Jakarta is on high alert for Independence Day
Indonesian police have arrested 10 people in connection with the bomb explosion at an international hotel in Jakarta earlier this month, the national chief of police has announced.
General Dai Bachtiar said they were arrested in two separate raids but gave few details of the suspects.
The explosion at the Marriott Hotel in Jakarta on 5 August killed 12 people and wounded 150.
News of the arrests come as Indonesia was on a heightened state of alert on Sunday as it marked 58 years of independence from Dutch colonial rule.
Security forces surrounded Jakarta's hotels, churches and offices owned by foreign companies.
After Independence Day ceremonies at the presidential palace
General Bachtiar told reporters: "First we captured six people, and then four people."
He gave few other details, but added: "This is still developing. We are still searching for several people who need to be arrested."
A 28-year-old man from western Sumatra, Asmar Latinsani, has already been identified by police as the bomber alleged to have carried out the suicide attack.
His severed head was found at the scene and was identified by two jailed members of the Jemaah Islamiah group who said they had recruited him.
General Bachtiar's announcement comes days after the arrest of Hambali, an Indonesian whose real name is Riduan Isamuddin, the suspected head of Jemaah Islamiah group which has been linked with the blast.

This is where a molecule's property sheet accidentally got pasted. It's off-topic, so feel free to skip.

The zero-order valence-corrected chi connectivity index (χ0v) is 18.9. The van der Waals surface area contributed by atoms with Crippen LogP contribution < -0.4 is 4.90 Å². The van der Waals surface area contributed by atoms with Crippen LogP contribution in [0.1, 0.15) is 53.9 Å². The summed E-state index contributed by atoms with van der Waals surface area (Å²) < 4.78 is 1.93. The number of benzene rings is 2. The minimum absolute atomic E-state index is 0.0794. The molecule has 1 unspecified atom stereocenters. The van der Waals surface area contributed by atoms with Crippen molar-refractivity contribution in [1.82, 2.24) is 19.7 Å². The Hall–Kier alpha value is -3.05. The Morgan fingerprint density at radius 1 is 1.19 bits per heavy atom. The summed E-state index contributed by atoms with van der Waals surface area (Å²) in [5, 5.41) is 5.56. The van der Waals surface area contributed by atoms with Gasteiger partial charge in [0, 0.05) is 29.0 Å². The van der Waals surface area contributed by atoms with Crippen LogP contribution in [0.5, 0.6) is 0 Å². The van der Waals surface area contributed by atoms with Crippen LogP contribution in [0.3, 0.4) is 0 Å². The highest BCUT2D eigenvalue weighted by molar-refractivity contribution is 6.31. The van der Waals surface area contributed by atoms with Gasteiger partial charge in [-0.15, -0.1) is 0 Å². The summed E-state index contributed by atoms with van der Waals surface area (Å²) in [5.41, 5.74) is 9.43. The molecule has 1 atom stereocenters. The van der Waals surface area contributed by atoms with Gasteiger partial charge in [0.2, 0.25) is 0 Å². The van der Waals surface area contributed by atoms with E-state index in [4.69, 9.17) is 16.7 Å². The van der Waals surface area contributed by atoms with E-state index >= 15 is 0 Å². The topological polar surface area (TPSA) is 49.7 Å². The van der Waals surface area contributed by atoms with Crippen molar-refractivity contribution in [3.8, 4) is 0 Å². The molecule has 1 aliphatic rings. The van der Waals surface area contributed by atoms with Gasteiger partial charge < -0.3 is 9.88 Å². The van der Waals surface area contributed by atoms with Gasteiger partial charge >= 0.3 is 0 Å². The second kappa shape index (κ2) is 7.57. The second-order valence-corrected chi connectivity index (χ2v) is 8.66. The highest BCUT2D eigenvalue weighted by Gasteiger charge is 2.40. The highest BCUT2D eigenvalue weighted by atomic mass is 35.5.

The group has also been blamed for the 2002 Bali bombing and other attacks around the region.
BBC correspondent Rachel Harvey says Indonesia's Independence Day will be a time for reflection as well as celebration for the country.
The hotel explosion and the continuing military conflict in the north-western province of Aceh has raised difficult questions about Indonesia's stability.
Our correspondent says that since the Jakarta bombing, the government appears more determined than ever to protect the unitary state of Indonesia.
Senior ministers say it is the time to stick together as the country is under attack.
But, perhaps the most worrying thing for Indonesia's leaders - our correspondent says - as they contemplate 58 years of independence from colonial rule is that these days the enemies appear to come from within.